What’s the news regarding food for the new millennium?
U.S. agriculture will continue to produce low-cost food supplies and will help feed the world in the 21st century. Tomorrow’s technologies -- genomic science, biotechnology and integrated systems carried out in the College of Agriculture and Life Sciences at NC State University -- will be key to maintaining our world food supply. These technologies will improve crop yields and nutritional quality, as well as ensure food safety.
The following are some NC State programs that will help improve food for the future:
- Plant and livestock breeders have long recognized the role genetics play in improving food products, but traditional breeding can take decades. Through genomic science, researchers in NC State’s College of Agriculture and Life Sciences are learning to identify genes for improved traits in livestock and crops. They also use biotechnology to transfer the beneficial genes into the next generation, without transferring genes for undesirable traits.
- Farmers using satellite technology? Sounds futuristic, but NC State is a leader in using Global Positioning System (GPS) technology to help farmers create maps showing the varied nutrient needs across a crop field. Such technology, called precision agriculture, is designed to help farmers use nutrients where they are needed most, to increase crop yields to feed the world more efficiently and to protect the environment.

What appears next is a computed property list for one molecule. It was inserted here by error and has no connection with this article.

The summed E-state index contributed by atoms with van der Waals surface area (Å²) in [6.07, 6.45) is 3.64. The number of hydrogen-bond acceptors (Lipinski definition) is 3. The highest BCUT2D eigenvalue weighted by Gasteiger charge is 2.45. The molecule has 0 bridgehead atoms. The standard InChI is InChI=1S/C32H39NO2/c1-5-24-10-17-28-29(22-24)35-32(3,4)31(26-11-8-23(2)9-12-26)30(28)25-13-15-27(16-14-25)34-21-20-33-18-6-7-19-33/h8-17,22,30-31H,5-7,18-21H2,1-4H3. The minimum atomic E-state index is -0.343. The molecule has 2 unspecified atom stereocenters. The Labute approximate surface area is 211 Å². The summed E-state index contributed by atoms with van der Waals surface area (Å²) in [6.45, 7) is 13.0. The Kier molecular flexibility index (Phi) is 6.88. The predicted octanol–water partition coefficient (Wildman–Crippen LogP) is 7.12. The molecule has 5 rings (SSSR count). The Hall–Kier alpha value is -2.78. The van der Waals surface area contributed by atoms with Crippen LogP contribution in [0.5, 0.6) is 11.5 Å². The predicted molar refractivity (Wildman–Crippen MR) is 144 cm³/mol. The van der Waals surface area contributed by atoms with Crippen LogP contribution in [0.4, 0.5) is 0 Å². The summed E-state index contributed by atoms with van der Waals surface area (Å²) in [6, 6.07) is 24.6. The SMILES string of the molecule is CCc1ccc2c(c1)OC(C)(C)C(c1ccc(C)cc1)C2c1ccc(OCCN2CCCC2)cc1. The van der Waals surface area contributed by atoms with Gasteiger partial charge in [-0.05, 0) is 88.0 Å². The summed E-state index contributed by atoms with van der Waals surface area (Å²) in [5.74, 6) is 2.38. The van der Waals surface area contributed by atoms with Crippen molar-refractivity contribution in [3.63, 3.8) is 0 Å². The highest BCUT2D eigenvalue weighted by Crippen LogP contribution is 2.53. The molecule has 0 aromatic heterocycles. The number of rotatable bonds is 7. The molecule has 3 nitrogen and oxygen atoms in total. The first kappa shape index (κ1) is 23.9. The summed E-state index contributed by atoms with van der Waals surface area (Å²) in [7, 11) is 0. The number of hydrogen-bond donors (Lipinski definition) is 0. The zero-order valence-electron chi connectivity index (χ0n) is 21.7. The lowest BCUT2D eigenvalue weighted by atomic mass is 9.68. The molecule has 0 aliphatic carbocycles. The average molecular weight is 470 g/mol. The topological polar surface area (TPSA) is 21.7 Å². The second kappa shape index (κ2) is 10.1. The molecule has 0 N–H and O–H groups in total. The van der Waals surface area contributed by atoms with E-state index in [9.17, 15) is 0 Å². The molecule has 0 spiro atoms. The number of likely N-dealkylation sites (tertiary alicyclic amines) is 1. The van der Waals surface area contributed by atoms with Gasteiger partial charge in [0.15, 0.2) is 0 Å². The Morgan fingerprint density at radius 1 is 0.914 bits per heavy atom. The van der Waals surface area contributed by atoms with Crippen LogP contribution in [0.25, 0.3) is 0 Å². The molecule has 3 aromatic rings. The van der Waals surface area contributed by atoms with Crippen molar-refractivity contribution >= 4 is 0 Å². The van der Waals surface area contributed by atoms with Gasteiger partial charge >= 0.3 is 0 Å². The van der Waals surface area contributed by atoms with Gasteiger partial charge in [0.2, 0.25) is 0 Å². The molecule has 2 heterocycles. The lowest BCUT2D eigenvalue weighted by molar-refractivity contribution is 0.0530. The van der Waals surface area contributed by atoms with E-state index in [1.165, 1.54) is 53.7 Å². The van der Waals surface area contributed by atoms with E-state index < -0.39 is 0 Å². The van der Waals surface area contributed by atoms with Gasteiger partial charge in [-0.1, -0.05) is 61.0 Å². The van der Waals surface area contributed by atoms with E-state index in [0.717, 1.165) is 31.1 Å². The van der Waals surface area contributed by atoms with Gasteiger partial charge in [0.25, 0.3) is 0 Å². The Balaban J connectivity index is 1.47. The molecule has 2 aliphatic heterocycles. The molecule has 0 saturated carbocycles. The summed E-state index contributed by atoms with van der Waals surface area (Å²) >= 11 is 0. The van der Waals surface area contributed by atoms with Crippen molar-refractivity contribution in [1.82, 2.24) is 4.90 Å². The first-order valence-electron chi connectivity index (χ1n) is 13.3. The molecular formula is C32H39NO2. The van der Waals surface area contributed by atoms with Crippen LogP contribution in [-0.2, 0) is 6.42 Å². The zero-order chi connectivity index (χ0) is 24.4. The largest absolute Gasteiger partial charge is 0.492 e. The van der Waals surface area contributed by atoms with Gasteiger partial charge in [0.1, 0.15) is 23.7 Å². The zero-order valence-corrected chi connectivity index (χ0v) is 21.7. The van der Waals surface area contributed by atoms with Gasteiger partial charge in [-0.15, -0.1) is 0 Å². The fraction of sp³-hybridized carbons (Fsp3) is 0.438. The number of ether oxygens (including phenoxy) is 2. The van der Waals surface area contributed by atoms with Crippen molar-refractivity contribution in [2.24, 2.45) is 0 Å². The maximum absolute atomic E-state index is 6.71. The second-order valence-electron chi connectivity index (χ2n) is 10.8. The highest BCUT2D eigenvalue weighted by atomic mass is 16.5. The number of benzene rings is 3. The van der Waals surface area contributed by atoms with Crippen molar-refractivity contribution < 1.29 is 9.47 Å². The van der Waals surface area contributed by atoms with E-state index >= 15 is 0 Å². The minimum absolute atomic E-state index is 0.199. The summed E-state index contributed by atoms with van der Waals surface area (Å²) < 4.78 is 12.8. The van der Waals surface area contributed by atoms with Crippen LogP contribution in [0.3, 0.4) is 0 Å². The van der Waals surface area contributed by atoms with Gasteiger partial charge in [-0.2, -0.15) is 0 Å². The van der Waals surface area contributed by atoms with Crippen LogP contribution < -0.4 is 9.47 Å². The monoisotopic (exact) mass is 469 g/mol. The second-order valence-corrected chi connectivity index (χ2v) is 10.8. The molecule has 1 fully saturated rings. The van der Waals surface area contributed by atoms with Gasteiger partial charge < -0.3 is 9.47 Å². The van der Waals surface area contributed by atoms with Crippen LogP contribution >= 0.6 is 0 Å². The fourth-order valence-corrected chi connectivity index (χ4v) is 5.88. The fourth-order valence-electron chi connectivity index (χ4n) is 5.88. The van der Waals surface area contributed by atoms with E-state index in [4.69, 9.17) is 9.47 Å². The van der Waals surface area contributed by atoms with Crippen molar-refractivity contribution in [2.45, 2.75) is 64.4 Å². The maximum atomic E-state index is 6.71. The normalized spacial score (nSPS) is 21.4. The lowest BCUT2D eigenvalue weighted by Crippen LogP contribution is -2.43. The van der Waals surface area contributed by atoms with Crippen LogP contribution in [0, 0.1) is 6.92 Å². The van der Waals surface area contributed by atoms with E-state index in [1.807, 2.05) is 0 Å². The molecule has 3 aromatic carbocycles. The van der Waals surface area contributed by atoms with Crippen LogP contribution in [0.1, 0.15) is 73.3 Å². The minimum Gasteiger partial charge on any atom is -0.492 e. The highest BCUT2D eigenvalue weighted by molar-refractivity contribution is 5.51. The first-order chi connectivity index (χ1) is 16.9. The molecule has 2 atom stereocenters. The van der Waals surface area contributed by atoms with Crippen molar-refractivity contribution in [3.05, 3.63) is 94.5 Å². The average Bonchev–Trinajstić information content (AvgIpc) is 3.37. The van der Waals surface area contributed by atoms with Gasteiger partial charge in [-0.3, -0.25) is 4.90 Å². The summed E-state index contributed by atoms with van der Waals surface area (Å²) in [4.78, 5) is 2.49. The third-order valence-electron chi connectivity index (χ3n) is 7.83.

- Savvy consumers want to know that the food they eat has the fewest possible chemical residues. Using biotechnology, NC State researchers are looking for genetic cues to make crops naturally resistant to certain pests, thereby reducing the need for agricultural chemicals.
- Reducing the use of pesticides is the goal of Integrated Pest Management strategies advanced by NC State scientists. Through careful observation, growers look for evidence of insect damage to plants in order to apply pesticides sparingly and to use chemicals that attack specific insect pests without harming beneficial insects.
- Scientists are beginning to understand the role that wind and climate conditions play in the onset of diseases that attack crops. To protect crops, NC State scientists have issued weather-based advisories to let farmers know when disease spores for peanut leaf spot and cucurbit downy mildew are present and could damage crops Other crop advisories may be added as more is learned about the spread of disease spores by wind.